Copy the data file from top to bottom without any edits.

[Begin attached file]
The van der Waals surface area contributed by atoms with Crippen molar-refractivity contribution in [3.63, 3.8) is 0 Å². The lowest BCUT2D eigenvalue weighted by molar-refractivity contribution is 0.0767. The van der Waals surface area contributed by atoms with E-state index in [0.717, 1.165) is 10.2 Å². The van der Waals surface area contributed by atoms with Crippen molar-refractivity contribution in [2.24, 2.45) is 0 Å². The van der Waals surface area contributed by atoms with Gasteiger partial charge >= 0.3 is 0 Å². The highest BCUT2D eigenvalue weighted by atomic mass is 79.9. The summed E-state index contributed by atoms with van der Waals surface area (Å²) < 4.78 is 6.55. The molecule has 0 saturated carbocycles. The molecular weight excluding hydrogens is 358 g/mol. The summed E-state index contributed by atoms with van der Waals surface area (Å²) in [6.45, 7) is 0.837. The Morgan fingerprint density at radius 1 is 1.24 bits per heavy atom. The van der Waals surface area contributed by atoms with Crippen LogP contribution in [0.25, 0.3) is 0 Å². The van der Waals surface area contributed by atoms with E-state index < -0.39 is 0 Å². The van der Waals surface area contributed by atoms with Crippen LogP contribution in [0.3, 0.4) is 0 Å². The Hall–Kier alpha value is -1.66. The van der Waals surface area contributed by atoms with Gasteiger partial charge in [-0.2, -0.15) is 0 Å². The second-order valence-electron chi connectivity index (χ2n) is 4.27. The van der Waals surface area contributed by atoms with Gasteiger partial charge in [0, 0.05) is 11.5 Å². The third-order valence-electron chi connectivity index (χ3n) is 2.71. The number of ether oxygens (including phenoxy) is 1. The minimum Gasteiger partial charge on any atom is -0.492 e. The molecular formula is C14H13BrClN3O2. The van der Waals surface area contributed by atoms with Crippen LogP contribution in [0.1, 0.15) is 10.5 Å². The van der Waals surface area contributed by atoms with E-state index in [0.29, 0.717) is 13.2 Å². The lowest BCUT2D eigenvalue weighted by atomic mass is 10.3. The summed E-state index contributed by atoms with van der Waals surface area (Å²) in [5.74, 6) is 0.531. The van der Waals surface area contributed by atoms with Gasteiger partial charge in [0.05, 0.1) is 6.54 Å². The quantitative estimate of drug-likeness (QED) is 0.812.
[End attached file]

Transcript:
The van der Waals surface area contributed by atoms with Crippen molar-refractivity contribution in [3.63, 3.8) is 0 Å². The lowest BCUT2D eigenvalue weighted by molar-refractivity contribution is 0.0767. The van der Waals surface area contributed by atoms with E-state index in [0.717, 1.165) is 10.2 Å². The van der Waals surface area contributed by atoms with Crippen molar-refractivity contribution in [2.24, 2.45) is 0 Å². The van der Waals surface area contributed by atoms with Gasteiger partial charge >= 0.3 is 0 Å². The highest BCUT2D eigenvalue weighted by atomic mass is 79.9. The summed E-state index contributed by atoms with van der Waals surface area (Å²) < 4.78 is 6.55. The molecule has 0 saturated carbocycles. The molecular weight excluding hydrogens is 358 g/mol. The summed E-state index contributed by atoms with van der Waals surface area (Å²) in [6.45, 7) is 0.837. The Morgan fingerprint density at radius 1 is 1.24 bits per heavy atom. The van der Waals surface area contributed by atoms with Crippen LogP contribution in [0.25, 0.3) is 0 Å². The van der Waals surface area contributed by atoms with E-state index < -0.39 is 0 Å². The van der Waals surface area contributed by atoms with Crippen LogP contribution in [0.3, 0.4) is 0 Å². The Hall–Kier alpha value is -1.66. The van der Waals surface area contributed by atoms with Gasteiger partial charge in [-0.2, -0.15) is 0 Å². The second-order valence-electron chi connectivity index (χ2n) is 4.27. The van der Waals surface area contributed by atoms with Gasteiger partial charge in [0, 0.05) is 11.5 Å². The third-order valence-electron chi connectivity index (χ3n) is 2.71. The number of ether oxygens (including phenoxy) is 1. The minimum Gasteiger partial charge on any atom is -0.492 e. The molecular formula is C14H13BrClN3O2. The van der Waals surface area contributed by atoms with Crippen LogP contribution in [0.1, 0.15) is 10.5 Å². The van der Waals surface area contributed by atoms with E-state index in [0.29, 0.717) is 13.2 Å². The lowest BCUT2D eigenvalue weighted by atomic mass is 10.3. The summed E-state index contributed by atoms with van der Waals surface area (Å²) in [5.74, 6) is 0.531. The van der Waals surface area contributed by atoms with Gasteiger partial charge in [0.05, 0.1) is 6.54 Å². The quantitative estimate of drug-likeness (QED) is 0.812.